Forget Galaxy S21 — Samsung's mid-range phones could be crazy powerful

galaxy s21
(Image credit: OnLeaks)

The Samsung Galaxy S21 might be the first big smartphone launch of next year, but you may not need to buy Samsung's flagship phones to get a device capable of amazing performance. And we'll know for sure very soon.

Tech leaker Ice Universe said that we'll see Samsung's Exynos 1080 chipset debut at an event in Shanghai on November 12. While we'd rather see a full phone launch rather than just components, this particular slice of silicon has given us high hopes for the performance of lower-priced Samsung phones in 2021.

From previous rumors, we can expect the Exynos 1080 to use a 5nm process node, which means it offers a similar density of transistors to Apple's class-leading A14 chipset in the iPhone 12

While this chip isn't going to be the one found inside the Galaxy S21 - that'll be the Exynos 1000 - the 1080 still has plenty of power. One benchmark showed that this supposedly mid-range chip outperforms this year's best Android silicon, the Snapdragon 865 Plus from Qualcomm.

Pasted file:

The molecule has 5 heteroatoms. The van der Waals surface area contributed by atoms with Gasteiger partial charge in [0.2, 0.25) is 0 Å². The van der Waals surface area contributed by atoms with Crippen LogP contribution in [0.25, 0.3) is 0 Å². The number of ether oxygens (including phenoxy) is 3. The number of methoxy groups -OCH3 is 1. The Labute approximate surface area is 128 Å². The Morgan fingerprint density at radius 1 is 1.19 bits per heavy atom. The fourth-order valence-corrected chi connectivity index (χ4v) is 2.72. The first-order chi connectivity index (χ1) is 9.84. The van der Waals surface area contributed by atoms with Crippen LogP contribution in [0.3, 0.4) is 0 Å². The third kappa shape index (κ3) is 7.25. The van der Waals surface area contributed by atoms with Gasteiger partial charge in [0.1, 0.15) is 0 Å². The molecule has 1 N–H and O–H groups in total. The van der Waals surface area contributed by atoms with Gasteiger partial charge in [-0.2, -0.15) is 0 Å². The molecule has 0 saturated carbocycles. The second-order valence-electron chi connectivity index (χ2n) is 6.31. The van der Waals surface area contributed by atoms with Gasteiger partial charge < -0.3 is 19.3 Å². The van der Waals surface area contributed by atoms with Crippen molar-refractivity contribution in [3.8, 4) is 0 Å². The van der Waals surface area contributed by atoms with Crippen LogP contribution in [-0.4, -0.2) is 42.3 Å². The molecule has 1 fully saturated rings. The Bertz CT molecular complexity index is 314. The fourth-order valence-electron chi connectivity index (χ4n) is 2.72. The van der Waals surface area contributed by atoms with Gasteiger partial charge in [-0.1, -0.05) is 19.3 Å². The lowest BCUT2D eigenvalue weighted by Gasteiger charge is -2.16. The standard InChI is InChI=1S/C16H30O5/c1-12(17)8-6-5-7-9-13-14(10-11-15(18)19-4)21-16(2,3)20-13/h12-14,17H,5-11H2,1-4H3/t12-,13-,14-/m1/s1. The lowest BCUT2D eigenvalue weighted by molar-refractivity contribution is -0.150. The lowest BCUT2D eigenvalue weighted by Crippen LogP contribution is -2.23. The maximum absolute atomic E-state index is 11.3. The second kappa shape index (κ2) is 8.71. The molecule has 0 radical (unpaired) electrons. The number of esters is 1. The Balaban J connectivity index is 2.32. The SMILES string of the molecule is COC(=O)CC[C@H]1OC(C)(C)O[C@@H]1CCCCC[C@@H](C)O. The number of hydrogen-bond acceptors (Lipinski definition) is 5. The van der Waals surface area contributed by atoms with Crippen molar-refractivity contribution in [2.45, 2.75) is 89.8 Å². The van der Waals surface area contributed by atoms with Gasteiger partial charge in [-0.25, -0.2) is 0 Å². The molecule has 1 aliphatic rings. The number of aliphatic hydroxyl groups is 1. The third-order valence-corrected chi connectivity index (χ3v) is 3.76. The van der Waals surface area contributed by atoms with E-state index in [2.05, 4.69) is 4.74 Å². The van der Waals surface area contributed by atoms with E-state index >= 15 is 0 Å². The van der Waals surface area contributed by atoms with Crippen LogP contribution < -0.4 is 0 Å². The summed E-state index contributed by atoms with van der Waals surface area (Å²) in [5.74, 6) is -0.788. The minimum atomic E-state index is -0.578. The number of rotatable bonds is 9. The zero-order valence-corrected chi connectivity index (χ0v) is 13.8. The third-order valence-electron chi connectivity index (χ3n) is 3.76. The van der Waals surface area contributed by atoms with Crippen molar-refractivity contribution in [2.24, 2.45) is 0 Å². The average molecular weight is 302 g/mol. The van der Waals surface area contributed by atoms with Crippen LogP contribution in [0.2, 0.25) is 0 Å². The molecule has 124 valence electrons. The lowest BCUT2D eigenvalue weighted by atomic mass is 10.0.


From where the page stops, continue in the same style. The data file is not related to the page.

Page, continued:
As IU points out, Samsung hasn't held a launch event for any previous generations of its chips. The fact it's doing so now could have interesting implications. 

Samsung could be simply looking to show off some new features or great benchmark scores. Or it could be trying to take a leaf out of Apple's book and focus more on proprietary hardware, which while more costly than buying chips from elsewhere, would give iit more control over the way its devices work.

We'll find out exactly what Samsung has in store for us in just over a week's time. But we wouldn't expect to see a phone using this chipset appear until next year, perhaps even after we see the Galaxy S21 debut around February.

Richard Priday
Assistant Phones Editor

Richard is based in London, covering news, reviews and how-tos for phones, tablets, gaming, and whatever else people need advice on. Following on from his MA in Magazine Journalism at the University of Sheffield, he's also written for WIRED U.K., The Register and Creative Bloq. When not at work, he's likely thinking about how to brew the perfect cup of specialty coffee.